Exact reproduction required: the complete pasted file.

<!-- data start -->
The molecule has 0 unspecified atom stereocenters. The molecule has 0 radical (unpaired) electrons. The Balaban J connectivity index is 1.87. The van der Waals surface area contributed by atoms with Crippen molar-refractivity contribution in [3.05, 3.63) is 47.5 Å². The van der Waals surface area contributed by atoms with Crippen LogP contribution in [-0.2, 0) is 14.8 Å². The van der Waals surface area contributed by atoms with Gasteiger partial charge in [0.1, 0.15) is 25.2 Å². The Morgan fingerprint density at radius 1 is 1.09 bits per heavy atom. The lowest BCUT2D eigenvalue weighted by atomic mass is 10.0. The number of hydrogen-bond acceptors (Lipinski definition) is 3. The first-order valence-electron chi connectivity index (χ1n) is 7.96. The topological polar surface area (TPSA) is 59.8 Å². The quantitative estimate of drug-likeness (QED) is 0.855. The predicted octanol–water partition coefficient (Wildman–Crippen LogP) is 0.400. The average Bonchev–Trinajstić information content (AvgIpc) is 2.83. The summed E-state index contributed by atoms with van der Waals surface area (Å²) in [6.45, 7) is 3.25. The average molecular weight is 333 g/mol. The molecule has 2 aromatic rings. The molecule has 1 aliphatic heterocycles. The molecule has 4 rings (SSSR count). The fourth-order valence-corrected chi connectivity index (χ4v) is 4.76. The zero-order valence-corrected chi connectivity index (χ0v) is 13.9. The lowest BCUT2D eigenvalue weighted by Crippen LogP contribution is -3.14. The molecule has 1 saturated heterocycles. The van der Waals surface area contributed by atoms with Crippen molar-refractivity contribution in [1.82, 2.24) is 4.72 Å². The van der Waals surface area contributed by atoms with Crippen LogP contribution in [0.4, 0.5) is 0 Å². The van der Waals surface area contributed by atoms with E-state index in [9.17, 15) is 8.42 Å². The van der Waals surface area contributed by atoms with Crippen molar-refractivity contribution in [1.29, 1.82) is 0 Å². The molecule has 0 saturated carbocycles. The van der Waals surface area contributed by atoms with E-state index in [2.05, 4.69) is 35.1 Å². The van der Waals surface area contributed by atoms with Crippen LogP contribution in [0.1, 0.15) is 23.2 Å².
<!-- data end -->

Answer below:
The molecule has 0 unspecified atom stereocenters. The molecule has 0 radical (unpaired) electrons. The Balaban J connectivity index is 1.87. The van der Waals surface area contributed by atoms with Crippen molar-refractivity contribution in [3.05, 3.63) is 47.5 Å². The van der Waals surface area contributed by atoms with Crippen LogP contribution in [-0.2, 0) is 14.8 Å². The van der Waals surface area contributed by atoms with Gasteiger partial charge in [0.1, 0.15) is 25.2 Å². The Morgan fingerprint density at radius 1 is 1.09 bits per heavy atom. The lowest BCUT2D eigenvalue weighted by atomic mass is 10.0. The number of hydrogen-bond acceptors (Lipinski definition) is 3. The first-order valence-electron chi connectivity index (χ1n) is 7.96. The topological polar surface area (TPSA) is 59.8 Å². The quantitative estimate of drug-likeness (QED) is 0.855. The predicted octanol–water partition coefficient (Wildman–Crippen LogP) is 0.400. The average Bonchev–Trinajstić information content (AvgIpc) is 2.83. The summed E-state index contributed by atoms with van der Waals surface area (Å²) in [6.45, 7) is 3.25. The average molecular weight is 333 g/mol. The molecule has 2 aromatic rings. The molecule has 1 aliphatic heterocycles. The molecule has 4 rings (SSSR count). The fourth-order valence-corrected chi connectivity index (χ4v) is 4.76. The zero-order valence-corrected chi connectivity index (χ0v) is 13.9. The lowest BCUT2D eigenvalue weighted by Crippen LogP contribution is -3.14. The molecule has 1 saturated heterocycles. The van der Waals surface area contributed by atoms with Crippen molar-refractivity contribution in [1.82, 2.24) is 4.72 Å². The van der Waals surface area contributed by atoms with Crippen LogP contribution in [0.4, 0.5) is 0 Å². The van der Waals surface area contributed by atoms with E-state index in [9.17, 15) is 8.42 Å². The van der Waals surface area contributed by atoms with Crippen molar-refractivity contribution in [1.29, 1.82) is 0 Å². The molecule has 0 saturated carbocycles. The van der Waals surface area contributed by atoms with E-state index in [2.05, 4.69) is 35.1 Å². The van der Waals surface area contributed by atoms with Crippen LogP contribution in [0.1, 0.15) is 23.2 Å².